A drop of blood is the first image seen in Floria Sigismondi's The Runaways, and it's indicative of the intelligence behind the images for the entire film. The blood is not just any blood: it's the vaginal blood of Cherie Curry (Dakota Fanning), simultaneously expressing her transition into womanhood (a question the film plays out by casting 15-year-old Fanning), but also satirically signaling the arrival of the monstrous feminine, whose sexuality cannot be extracted from her artistry. The thickness and deep redness of the blood is suitable too, since later in the film Curry gets a tattoo on her shoulder of a cherry, dripping with sweetness. Clearly, the ambiguity of young sexuality comes into question, probing when sugar or the metaphorical "cherry" turns to blood, symbolizing the woman. The film nicely walks this line, consistently questioning sexual decorum in terms of youthful symbols. How early is too early to be a sex goddess? Only a few lapses into standard biopic cliches bring down Sigismonsi's fascinating exposé.
Rather than relying on wholly logical historical exposition like Ray or Walk the Line, The Runaways relies on the visuals to communicate states of fear, happiness, anxiety, and uncertainty. Young Curry and Joan Jett (Kristen Stewart) leave their neglectful families in Hollywood, CA to create one of the first all-girl rock bands. The band's manager - the hilarious and appropriately androgynous Kim Fowley (Michael Shannon) - puts their appeal in pretty basic terms: "Jail fuckin' bait!" Yet again, Sigismondi plays up her young cast's sexuality, mirroring the characters' exploitation. Here lies the film's smarts in this regard; doing blow in airplane bathrooms and making out with each other on hotel floors, the film uses sex to implicate the viewer in rock & roll tyranny, where a hedonistic pleasure at seeing young flesh may have no sexual price for the voyeur, but certainly has a moral and spiritual one, degrading not just the objectified youth physically, but violently stripping away their innocence. As Curry says at one point, "you grow up fast on the road," and its a proper understatement for Sigismondi's visual chaos. Thankfully, though, she never misplaces the humanity of her young cast and it's always about probing their sexuality, nor merely indulging it.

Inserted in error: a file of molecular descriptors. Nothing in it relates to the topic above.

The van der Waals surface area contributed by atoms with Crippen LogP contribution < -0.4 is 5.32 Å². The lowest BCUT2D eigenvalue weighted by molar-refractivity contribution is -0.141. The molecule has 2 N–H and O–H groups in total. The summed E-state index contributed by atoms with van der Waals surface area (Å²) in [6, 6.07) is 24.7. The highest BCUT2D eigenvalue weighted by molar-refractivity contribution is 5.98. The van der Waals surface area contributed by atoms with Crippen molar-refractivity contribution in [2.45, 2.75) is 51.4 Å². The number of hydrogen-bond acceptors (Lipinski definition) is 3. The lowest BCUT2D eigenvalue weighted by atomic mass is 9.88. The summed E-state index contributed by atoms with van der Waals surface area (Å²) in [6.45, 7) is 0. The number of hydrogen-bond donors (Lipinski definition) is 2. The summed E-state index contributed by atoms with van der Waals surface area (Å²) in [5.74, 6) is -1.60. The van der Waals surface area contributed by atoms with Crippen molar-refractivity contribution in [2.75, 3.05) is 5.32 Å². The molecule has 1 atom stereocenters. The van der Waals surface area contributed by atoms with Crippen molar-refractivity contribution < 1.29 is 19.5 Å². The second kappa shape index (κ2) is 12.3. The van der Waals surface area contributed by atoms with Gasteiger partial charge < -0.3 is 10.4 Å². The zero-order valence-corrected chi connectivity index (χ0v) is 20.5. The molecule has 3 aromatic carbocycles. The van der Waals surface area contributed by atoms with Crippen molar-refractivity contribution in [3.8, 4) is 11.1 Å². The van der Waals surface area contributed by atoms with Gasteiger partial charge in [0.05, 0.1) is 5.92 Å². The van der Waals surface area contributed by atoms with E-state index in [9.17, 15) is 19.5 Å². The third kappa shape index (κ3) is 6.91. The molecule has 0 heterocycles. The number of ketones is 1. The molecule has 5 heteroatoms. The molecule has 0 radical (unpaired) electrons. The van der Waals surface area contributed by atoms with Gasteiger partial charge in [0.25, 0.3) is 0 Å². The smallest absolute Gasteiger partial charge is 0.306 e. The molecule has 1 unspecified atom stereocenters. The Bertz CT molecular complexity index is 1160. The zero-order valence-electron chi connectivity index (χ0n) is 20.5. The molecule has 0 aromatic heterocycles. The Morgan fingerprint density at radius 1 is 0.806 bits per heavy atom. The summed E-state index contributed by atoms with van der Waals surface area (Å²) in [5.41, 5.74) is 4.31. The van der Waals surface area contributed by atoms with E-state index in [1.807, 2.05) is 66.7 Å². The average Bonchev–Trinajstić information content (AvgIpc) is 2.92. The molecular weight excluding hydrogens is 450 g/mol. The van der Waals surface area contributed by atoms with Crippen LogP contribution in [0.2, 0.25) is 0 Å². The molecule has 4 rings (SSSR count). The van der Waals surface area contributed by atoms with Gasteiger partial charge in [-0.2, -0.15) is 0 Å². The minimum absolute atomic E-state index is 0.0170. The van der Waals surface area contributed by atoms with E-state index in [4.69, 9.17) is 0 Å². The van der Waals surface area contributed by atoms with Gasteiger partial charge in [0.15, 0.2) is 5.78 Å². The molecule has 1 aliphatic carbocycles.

The Runaways also has a keen sense of what artistic creation entails. Early on, it's an act of imitation; Curry face paints to match Bowie's Space Oddity incarnation, then lipsynchs it at the school talent show. Sigismondi understands artistic influence as the literal "spark" for finding one's own talents and differences, translating to the band's first single "Cherry Bomb," a cathartic expression of youth, sex, and frustration. After influence comes exploitation, and it's the middle third that's the film's strongest, examining the impossibility of separating female sexuality from artist. That is, not that they should be separate from one another; Sigismondi is not arguing this. Rather, that they cannot co-exist on equal footing. The pussy always overrides the music. The band's inevitable break-up commences when Curry shoots a photo spread for a Japanese magazine. Jett, just having seen the photos, exclaims: "Who do you think you are? Linda fucking Lovelace! It should be about the music, not your crotch!" Likewise, Sigismondi's brilliant casting mirrors this point, as she asks whether or not young stars Fanning and Stewart can be seen apart from their sexuality - especially Fanning - whose child star career is blooming into adulthood, with more grown-up roles. Appropriately melodramatic, but lacking in a cathartic expression to match her previous proficiency, Sigismondi's only major fault is in letting this question down easy. She never gets to the crux of what causes the inevitable downfall, other than the cliched drug use and an overbearing sense of confusion. Had she addressed the spiritual and moral decline in an appropriately abstract or avant-garde manner, The Runaways could be a revelation, navigating multiple cinematic levels. While not quite on that level, it remains one of the year's best and most thoughtful films.